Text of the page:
Malibu residents Kelly Silverberg and Tom Sorce, the new owners of Fast Frame at a Cross Creek Plaza, fulfill a hobby and a passion with the frame store and the Malibu Art Gallery.
By Nora Fleming / Special to The Malibu Times
Kelly Silverberg had no experience in art or framing when she and her partner Tom Sorce took over Malibu Cross Creek Plaza’s Fast Frame store in May of 2007, but she was more than familiar with the Malibu community.
Longtime residents Silverberg and Sorce, “found a niche that they could hold,” Silverberg said.
This niche was a need for a place to display community artwork.
Fast Frame was remodeled after the April 2005 Cross Creek Plaza fires and reopened in the summer of 2006. Though housed in the same store, Fast Frame is now also home to the Malibu Art Gallery, or M.A.G, displaying and selling work from local artists.
“We kind of evolved into the business,” Silverberg said.
The former owners of Fast Frame moved to Mississippi and sold the business to Silverberg and Sorce last spring.
“It was a unanimous yes,” Silverberg explained about taking over the business. “It met all of our hobbies and passions.”
A mother of two, Silverberg found the job would not only allow her to maintain already strong community ties, but not change her lifestyle all that much.
“I could stay local and give back to the community,” she said.
Working with veteran framer and Assistant Manager Erik Watt and newly employed artist Edwin Bethea, Silverberg brought in local artists through friends, walk-ins and the Malibu Art Association to display in the gallery. The artwork now changes quarterly and is themed.
Feb. 1 saw the advent of the display titled “Asian Artwork” by local artists Mauro Caputo, Kathleen Keifer, Julie Woolley and Dale Alexander. Some of their work includes silk embroidered screen prints and watercolor brush paintings and will be on display until April 30.
The M.A.G managers have even more plans to reach out locally. Starting in May this year, the store plans to offer art classes on an array of topics, from learning how to frame a picture to how to tell the difference between an oil and acrylic painting.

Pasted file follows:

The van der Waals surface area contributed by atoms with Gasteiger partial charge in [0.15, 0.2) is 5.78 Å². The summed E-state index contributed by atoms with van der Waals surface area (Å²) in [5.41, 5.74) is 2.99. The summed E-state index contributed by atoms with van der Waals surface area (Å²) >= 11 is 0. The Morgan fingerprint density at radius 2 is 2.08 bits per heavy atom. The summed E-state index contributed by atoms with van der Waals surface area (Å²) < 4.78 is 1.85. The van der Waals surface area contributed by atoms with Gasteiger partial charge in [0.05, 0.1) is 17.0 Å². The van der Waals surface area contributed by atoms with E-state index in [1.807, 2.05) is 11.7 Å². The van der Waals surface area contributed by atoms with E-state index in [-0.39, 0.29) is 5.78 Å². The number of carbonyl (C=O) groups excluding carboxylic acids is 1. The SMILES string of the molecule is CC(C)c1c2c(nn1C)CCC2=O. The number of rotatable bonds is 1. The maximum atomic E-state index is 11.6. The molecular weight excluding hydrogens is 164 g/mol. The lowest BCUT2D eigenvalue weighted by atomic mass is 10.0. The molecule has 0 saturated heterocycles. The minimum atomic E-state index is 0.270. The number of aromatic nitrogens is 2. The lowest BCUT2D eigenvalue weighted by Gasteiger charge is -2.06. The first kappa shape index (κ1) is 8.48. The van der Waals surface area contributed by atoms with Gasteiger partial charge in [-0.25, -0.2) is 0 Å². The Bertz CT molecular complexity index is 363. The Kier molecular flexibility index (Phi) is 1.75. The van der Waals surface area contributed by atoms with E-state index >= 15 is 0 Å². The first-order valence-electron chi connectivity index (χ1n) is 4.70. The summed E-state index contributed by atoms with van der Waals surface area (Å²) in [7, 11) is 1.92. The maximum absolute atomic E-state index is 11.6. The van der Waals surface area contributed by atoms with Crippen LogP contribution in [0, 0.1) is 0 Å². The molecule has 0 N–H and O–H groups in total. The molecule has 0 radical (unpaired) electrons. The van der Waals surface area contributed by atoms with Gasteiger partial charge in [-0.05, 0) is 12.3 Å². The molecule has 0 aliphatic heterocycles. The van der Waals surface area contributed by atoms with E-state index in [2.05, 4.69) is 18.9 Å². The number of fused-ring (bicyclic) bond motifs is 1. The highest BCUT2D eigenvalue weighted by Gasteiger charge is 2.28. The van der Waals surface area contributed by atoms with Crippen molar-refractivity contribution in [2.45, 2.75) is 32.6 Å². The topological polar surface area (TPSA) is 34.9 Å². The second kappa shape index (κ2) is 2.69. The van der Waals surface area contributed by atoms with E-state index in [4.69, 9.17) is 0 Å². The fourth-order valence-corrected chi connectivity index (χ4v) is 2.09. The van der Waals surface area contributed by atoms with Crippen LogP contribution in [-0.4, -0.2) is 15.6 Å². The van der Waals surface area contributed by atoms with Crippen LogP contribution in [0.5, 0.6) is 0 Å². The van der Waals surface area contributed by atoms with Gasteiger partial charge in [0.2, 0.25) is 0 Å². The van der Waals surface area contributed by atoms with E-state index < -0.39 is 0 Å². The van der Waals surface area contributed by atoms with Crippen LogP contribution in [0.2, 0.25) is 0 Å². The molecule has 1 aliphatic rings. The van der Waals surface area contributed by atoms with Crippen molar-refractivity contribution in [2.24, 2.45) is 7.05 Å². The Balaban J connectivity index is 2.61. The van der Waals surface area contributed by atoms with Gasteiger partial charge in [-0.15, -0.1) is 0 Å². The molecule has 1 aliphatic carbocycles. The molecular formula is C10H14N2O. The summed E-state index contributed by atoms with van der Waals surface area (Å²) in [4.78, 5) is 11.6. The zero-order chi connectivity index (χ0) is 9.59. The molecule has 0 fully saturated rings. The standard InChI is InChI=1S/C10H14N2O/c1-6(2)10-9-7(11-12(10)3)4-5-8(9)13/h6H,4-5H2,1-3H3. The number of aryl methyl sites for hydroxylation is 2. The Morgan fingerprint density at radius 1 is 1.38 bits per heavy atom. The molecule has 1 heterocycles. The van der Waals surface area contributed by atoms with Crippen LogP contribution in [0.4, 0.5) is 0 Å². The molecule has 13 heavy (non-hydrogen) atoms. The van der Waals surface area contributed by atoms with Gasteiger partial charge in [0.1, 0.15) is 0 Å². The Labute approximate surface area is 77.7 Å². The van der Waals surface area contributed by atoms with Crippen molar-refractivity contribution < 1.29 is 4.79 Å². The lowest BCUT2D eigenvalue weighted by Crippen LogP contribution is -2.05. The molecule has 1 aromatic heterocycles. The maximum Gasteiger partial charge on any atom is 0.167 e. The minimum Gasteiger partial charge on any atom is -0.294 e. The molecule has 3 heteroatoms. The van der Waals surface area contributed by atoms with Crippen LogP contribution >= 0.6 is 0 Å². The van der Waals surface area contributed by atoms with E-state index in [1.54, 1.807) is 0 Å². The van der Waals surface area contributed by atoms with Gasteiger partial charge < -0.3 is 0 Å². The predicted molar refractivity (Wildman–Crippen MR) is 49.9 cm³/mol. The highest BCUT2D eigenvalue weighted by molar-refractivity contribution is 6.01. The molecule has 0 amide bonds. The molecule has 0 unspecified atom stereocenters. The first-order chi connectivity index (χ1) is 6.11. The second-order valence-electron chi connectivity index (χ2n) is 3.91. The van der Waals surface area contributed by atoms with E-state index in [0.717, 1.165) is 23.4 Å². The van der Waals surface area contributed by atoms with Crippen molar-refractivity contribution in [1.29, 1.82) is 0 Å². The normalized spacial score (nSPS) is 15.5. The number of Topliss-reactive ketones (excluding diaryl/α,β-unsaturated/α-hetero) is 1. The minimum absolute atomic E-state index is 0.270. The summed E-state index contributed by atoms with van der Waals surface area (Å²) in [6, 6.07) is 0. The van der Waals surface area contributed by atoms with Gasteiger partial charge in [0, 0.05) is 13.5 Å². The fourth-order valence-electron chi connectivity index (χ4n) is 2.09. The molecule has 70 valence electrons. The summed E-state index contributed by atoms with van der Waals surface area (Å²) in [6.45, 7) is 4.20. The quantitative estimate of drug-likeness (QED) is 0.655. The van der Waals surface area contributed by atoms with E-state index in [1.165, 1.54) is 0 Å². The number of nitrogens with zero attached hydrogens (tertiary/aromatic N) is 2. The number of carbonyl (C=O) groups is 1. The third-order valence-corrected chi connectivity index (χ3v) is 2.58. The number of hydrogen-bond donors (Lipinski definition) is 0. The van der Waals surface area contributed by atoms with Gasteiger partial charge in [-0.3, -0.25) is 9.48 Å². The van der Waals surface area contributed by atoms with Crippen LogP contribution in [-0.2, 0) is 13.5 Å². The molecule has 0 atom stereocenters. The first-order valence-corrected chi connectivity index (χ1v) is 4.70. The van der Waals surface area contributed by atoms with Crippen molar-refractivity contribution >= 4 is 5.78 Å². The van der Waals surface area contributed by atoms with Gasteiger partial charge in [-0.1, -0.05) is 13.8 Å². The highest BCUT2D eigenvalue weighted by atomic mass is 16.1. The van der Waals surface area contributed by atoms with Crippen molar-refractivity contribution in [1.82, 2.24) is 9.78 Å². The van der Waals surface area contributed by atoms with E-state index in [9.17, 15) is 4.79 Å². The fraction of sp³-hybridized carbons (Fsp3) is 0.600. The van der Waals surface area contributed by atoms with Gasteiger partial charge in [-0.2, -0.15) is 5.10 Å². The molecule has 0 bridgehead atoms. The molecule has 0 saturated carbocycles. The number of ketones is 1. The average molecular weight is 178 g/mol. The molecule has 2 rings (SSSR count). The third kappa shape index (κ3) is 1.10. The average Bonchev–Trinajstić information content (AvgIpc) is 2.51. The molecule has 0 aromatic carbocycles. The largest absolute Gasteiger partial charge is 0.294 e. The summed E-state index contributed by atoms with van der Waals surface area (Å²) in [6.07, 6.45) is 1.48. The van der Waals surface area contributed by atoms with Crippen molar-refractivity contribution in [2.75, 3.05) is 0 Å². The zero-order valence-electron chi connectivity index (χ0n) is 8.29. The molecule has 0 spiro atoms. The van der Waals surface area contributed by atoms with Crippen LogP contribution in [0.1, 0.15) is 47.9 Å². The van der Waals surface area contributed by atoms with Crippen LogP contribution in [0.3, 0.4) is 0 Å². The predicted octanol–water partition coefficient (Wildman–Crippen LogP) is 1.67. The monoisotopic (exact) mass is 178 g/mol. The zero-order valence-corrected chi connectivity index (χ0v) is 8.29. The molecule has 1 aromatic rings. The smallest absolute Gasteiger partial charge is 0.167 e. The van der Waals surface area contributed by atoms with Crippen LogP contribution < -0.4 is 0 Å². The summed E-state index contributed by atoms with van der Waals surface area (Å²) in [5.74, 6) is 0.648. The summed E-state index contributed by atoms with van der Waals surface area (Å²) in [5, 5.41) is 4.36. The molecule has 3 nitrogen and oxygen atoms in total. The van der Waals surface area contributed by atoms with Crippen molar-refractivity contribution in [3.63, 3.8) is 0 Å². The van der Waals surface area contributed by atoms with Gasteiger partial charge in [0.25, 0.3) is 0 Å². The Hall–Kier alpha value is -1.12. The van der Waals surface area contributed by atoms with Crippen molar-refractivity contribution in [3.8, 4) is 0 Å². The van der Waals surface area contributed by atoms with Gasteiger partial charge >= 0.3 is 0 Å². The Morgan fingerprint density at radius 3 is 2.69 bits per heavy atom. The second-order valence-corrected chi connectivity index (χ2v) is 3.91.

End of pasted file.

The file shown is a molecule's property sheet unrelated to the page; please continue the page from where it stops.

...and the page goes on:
The gallery also recently displayed the winners from Malibu High School’s Reflections contest.
The gallery side of the business is not the only thing to evolve. The framing itself is often much more than a simple cut and mat job. Instead, there is often an “image transformation,” Silverberg said.
Some people come in with an idea of the type of frame or mat, and others do not have any idea of how to display the image. With such a large selection of styles, colors and designs, it can actually be a complicated and very creative process.
The shop has framed everything from an X-ray of a broken arm to an electric guitar signed by Bono of U2 fame. Some customers have even come in to find a frame for a flat-screened TV.
Silverberg explained learning about this side of the business, like anything else, involves constant reading and keeping up with the latest trends and tips from experts in the field. The trends always change, Silverberg said, noting large-width mat boards, lacquer frames and Giclée photos as current popular choices.
Frames run the gamut in pricing and can be as expensive as the $2,000 one Fast Frame used for an original Chagall painting. Currently, the store offers options from 10 manufacturers. In the next few months, they plan on acquiring frames from three more.
If a frame is in stock, the job can take as short as an hour. If a frame needs to be ordered, it could take a week.
In regard to the future of the gallery and frame shop, there are “endless limits,” Silverberg said.
“People are finally starting to see who we are and that we are more than just a frame store.”
A reception for the “Asian Artwork” display artists will take place on Feb. 16 from 6 p.m. to 8 p.m. at the gallery located at 3838 Cross Creek Rd. More information can be obtained by calling 310.317.4869.